On July 27th 2016, at the crack of dawn, Greek police forces raided and simultaneously evicted three housing squats in the city of Thessaloniki: Orfanotrofio housing squat for migrants (property owned by the Church), Hurriya community on Karolou Diehl Street (privately owned building), and another building located at Nikis Avenue (owned by the University).
Several dozen people living inside were detained. Probably all those without papers were sent to detention camps, while a large number of activists were referred to trial. Later that day, Orfanotrofio building was completely demolished by authorities.
Since then, several actions have taken place in response to this repressive operation.
On July 28th, some arrestees of Nikis building received four-month suspended sentences. The arrestees of Orfanotrofio and Hurriya will stand separate trials, on the 3rd and 5th August respectively. All arrested activists have been released.
Below is an announcement of Orfanotrofio squat following the eviction and demolition of the house:
On July 27th 2016, at 05:45am, Orfanotrofio housing squat for migrants in Thessaloniki was evicted under the pretext of a complaint filed by Church S.A. Shortly afterwards, the complete demolition of the building began.
Two other squats which housed migrants were simultaneously evicted (Nikis Avenue, and K.Diehl-Hurriya community).
As a result, a total of 74 arrests were made in all three squats.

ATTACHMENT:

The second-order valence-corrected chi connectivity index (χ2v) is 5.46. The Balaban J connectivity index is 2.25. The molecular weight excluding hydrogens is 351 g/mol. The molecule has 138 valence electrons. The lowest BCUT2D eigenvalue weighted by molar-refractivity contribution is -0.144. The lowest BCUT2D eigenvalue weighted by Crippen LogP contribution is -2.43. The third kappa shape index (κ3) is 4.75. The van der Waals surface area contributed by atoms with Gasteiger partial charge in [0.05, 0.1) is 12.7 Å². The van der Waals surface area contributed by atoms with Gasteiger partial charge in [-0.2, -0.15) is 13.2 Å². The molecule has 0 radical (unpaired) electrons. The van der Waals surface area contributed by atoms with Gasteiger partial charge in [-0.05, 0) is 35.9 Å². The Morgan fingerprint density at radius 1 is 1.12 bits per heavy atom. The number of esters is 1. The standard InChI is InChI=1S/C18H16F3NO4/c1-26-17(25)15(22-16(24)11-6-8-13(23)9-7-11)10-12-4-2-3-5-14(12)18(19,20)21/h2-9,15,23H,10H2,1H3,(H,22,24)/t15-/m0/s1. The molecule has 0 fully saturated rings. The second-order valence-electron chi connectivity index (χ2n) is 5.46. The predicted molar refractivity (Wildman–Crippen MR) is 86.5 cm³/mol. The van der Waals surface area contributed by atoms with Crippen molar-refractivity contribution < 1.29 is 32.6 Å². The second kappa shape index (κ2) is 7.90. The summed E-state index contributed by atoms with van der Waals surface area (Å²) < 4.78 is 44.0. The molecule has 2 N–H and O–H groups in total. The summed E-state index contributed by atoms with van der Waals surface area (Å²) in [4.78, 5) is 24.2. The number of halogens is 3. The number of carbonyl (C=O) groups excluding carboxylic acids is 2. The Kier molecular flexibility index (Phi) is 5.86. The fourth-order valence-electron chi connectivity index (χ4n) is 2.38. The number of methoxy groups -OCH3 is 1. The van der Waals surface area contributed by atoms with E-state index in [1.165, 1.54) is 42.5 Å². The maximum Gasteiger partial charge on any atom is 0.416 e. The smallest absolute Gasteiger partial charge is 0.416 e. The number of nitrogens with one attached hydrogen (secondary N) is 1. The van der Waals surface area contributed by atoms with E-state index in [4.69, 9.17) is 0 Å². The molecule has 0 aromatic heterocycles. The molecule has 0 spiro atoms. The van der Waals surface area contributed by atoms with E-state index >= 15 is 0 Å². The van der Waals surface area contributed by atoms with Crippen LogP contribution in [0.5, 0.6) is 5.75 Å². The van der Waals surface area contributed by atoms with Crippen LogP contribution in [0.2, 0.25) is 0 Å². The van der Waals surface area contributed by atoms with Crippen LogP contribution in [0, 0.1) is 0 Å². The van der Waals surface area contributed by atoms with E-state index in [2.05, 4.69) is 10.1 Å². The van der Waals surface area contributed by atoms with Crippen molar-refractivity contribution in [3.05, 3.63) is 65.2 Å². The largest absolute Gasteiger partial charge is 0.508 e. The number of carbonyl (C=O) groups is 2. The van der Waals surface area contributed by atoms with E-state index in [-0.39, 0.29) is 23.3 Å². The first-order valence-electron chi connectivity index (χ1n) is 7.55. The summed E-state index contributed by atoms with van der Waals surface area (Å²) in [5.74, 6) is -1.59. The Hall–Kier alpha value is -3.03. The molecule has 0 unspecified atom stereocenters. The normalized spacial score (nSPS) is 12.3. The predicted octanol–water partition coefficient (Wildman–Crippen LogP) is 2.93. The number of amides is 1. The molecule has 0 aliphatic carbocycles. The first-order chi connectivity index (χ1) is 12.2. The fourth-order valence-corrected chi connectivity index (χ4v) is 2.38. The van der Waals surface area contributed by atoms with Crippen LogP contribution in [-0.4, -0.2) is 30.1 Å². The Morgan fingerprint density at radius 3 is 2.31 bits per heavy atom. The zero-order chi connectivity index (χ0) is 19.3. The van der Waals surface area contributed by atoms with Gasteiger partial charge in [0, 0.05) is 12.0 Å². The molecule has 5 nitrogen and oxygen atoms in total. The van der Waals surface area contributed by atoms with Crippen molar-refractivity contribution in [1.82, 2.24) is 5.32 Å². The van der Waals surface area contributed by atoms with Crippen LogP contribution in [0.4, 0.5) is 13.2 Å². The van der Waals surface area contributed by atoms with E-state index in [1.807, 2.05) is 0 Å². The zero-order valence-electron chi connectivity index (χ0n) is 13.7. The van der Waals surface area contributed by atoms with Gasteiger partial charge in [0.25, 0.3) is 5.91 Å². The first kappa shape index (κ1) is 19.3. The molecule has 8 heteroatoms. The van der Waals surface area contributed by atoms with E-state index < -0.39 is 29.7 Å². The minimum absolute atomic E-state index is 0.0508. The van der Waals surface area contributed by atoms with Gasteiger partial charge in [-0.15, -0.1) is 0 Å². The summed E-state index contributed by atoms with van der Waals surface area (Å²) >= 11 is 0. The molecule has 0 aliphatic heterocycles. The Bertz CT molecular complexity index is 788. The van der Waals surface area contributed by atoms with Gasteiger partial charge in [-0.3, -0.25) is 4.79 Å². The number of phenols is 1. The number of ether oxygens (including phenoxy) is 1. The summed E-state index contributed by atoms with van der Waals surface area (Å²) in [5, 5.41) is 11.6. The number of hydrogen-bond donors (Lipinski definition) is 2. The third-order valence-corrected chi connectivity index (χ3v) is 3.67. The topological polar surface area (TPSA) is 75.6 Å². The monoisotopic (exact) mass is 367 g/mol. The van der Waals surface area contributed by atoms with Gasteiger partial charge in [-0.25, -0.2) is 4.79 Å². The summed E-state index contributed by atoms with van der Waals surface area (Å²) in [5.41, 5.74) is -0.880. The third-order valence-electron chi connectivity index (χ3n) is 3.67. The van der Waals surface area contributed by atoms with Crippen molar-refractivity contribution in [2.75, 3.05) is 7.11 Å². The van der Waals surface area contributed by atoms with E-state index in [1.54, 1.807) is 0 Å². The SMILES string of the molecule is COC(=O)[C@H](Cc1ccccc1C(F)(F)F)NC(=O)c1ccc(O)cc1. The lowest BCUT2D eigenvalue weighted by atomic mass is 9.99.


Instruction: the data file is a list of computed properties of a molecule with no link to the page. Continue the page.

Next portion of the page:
What becomes very clear is the criminalisation of solidarity and, of course, the political choice of the State to target self-organised solidarity structures & communities of struggle. That these structures are being targeted became also evident a few hours after the three evictions in Thessaloniki, when the mayor of Athens Giorgos Kaminis announced he’ll lodge a complaint report concerning the fact that there are migrants living in occupied municipality-owned buildings, stating that they’re “degrading the city” of Athens.
We, for our part, believe that housing squats for migrants do not degrade our cities, but instead enliven them.
That’s why we’ll continue to create structures of solidarity and struggle; we’ll continue to live and fight together with migrants. Because we don’t extend solidarity towards migrants; we practice solidarity together with migrants. Because we don’t perceive ourselves as having privilege over migrants; we see ourselves maintaining a common position with them against bosses and states. Together we share what we have and fight for what we should have.
Because we want migrants within the fabrics of our cities, not ghettoised. We want them in our schools and our neighbourhoods. …
NOTHING IS OVER
Assembly of Orfanotrofio housing squat for migrants